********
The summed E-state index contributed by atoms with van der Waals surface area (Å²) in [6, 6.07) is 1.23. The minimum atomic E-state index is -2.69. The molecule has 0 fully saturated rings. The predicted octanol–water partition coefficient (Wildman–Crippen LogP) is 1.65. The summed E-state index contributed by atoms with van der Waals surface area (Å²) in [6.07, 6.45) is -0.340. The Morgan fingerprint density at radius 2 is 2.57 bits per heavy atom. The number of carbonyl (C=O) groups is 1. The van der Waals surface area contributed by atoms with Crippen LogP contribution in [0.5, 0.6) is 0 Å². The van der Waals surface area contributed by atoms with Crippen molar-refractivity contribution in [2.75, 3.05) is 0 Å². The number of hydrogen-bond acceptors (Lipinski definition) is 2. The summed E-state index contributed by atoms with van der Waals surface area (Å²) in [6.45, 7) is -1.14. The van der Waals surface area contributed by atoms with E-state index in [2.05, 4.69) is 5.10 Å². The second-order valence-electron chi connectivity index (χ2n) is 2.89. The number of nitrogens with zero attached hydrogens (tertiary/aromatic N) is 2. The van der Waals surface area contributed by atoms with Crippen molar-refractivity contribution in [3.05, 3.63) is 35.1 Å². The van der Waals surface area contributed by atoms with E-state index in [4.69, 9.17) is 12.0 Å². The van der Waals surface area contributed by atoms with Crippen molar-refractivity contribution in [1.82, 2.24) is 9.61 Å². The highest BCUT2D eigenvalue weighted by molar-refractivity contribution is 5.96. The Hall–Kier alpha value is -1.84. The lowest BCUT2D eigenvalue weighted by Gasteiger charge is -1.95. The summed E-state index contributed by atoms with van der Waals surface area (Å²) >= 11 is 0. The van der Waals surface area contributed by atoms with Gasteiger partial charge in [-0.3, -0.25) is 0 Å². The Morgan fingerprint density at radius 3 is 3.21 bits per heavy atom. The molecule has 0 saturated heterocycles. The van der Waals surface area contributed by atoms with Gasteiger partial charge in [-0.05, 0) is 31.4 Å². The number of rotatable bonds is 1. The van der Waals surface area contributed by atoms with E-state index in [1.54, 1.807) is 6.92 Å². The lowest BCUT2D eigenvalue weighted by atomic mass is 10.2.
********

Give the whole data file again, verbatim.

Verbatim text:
The summed E-state index contributed by atoms with van der Waals surface area (Å²) in [6, 6.07) is 1.23. The minimum atomic E-state index is -2.69. The molecule has 0 fully saturated rings. The predicted octanol–water partition coefficient (Wildman–Crippen LogP) is 1.65. The summed E-state index contributed by atoms with van der Waals surface area (Å²) in [6.07, 6.45) is -0.340. The Morgan fingerprint density at radius 2 is 2.57 bits per heavy atom. The number of carbonyl (C=O) groups is 1. The van der Waals surface area contributed by atoms with Crippen LogP contribution in [0.5, 0.6) is 0 Å². The van der Waals surface area contributed by atoms with Crippen molar-refractivity contribution in [2.75, 3.05) is 0 Å². The number of hydrogen-bond acceptors (Lipinski definition) is 2. The summed E-state index contributed by atoms with van der Waals surface area (Å²) in [6.45, 7) is -1.14. The van der Waals surface area contributed by atoms with E-state index in [2.05, 4.69) is 5.10 Å². The second-order valence-electron chi connectivity index (χ2n) is 2.89. The number of nitrogens with zero attached hydrogens (tertiary/aromatic N) is 2. The van der Waals surface area contributed by atoms with Crippen molar-refractivity contribution in [3.05, 3.63) is 35.1 Å². The van der Waals surface area contributed by atoms with E-state index in [4.69, 9.17) is 12.0 Å². The van der Waals surface area contributed by atoms with Crippen molar-refractivity contribution in [1.82, 2.24) is 9.61 Å². The highest BCUT2D eigenvalue weighted by molar-refractivity contribution is 5.96. The Hall–Kier alpha value is -1.84. The lowest BCUT2D eigenvalue weighted by Gasteiger charge is -1.95. The summed E-state index contributed by atoms with van der Waals surface area (Å²) >= 11 is 0. The van der Waals surface area contributed by atoms with Gasteiger partial charge in [-0.3, -0.25) is 0 Å². The Morgan fingerprint density at radius 3 is 3.21 bits per heavy atom. The molecule has 0 saturated heterocycles. The van der Waals surface area contributed by atoms with Gasteiger partial charge in [-0.05, 0) is 31.4 Å². The number of rotatable bonds is 1. The van der Waals surface area contributed by atoms with E-state index in [1.54, 1.807) is 6.92 Å². The lowest BCUT2D eigenvalue weighted by atomic mass is 10.2.